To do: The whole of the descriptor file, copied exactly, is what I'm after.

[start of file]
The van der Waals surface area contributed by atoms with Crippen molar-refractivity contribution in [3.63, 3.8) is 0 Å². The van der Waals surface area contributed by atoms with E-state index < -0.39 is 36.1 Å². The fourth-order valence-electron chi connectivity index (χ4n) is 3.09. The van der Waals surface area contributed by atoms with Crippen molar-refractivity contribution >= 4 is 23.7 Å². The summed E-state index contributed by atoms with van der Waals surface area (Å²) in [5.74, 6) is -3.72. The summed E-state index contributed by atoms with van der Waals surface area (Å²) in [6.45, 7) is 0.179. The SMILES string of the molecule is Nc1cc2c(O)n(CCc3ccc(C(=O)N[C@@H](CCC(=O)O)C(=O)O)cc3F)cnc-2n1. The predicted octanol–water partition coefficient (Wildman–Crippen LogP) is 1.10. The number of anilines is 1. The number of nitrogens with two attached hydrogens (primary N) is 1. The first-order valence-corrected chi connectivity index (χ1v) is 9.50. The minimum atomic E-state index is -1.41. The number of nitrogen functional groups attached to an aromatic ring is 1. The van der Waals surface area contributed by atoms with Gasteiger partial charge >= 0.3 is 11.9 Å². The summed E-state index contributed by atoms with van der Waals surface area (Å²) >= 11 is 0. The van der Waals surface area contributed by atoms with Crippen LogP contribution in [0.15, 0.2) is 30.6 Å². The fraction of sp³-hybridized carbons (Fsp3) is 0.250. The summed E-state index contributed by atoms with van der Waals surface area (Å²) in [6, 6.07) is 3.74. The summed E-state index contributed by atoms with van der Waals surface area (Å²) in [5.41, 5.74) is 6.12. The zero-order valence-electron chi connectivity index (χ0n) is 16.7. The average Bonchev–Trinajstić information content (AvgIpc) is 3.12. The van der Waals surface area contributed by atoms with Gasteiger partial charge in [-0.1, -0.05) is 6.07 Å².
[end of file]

The van der Waals surface area contributed by atoms with Crippen molar-refractivity contribution in [3.63, 3.8) is 0 Å². The van der Waals surface area contributed by atoms with E-state index < -0.39 is 36.1 Å². The fourth-order valence-electron chi connectivity index (χ4n) is 3.09. The van der Waals surface area contributed by atoms with Crippen molar-refractivity contribution >= 4 is 23.7 Å². The summed E-state index contributed by atoms with van der Waals surface area (Å²) in [5.74, 6) is -3.72. The summed E-state index contributed by atoms with van der Waals surface area (Å²) in [6.45, 7) is 0.179. The SMILES string of the molecule is Nc1cc2c(O)n(CCc3ccc(C(=O)N[C@@H](CCC(=O)O)C(=O)O)cc3F)cnc-2n1. The predicted octanol–water partition coefficient (Wildman–Crippen LogP) is 1.10. The number of anilines is 1. The number of nitrogens with two attached hydrogens (primary N) is 1. The first-order valence-corrected chi connectivity index (χ1v) is 9.50. The minimum atomic E-state index is -1.41. The number of nitrogen functional groups attached to an aromatic ring is 1. The van der Waals surface area contributed by atoms with Gasteiger partial charge >= 0.3 is 11.9 Å². The summed E-state index contributed by atoms with van der Waals surface area (Å²) >= 11 is 0. The van der Waals surface area contributed by atoms with Crippen LogP contribution in [0.15, 0.2) is 30.6 Å². The fraction of sp³-hybridized carbons (Fsp3) is 0.250. The summed E-state index contributed by atoms with van der Waals surface area (Å²) in [6, 6.07) is 3.74. The summed E-state index contributed by atoms with van der Waals surface area (Å²) in [5.41, 5.74) is 6.12. The zero-order valence-electron chi connectivity index (χ0n) is 16.7. The average Bonchev–Trinajstić information content (AvgIpc) is 3.12. The van der Waals surface area contributed by atoms with Gasteiger partial charge in [-0.1, -0.05) is 6.07 Å².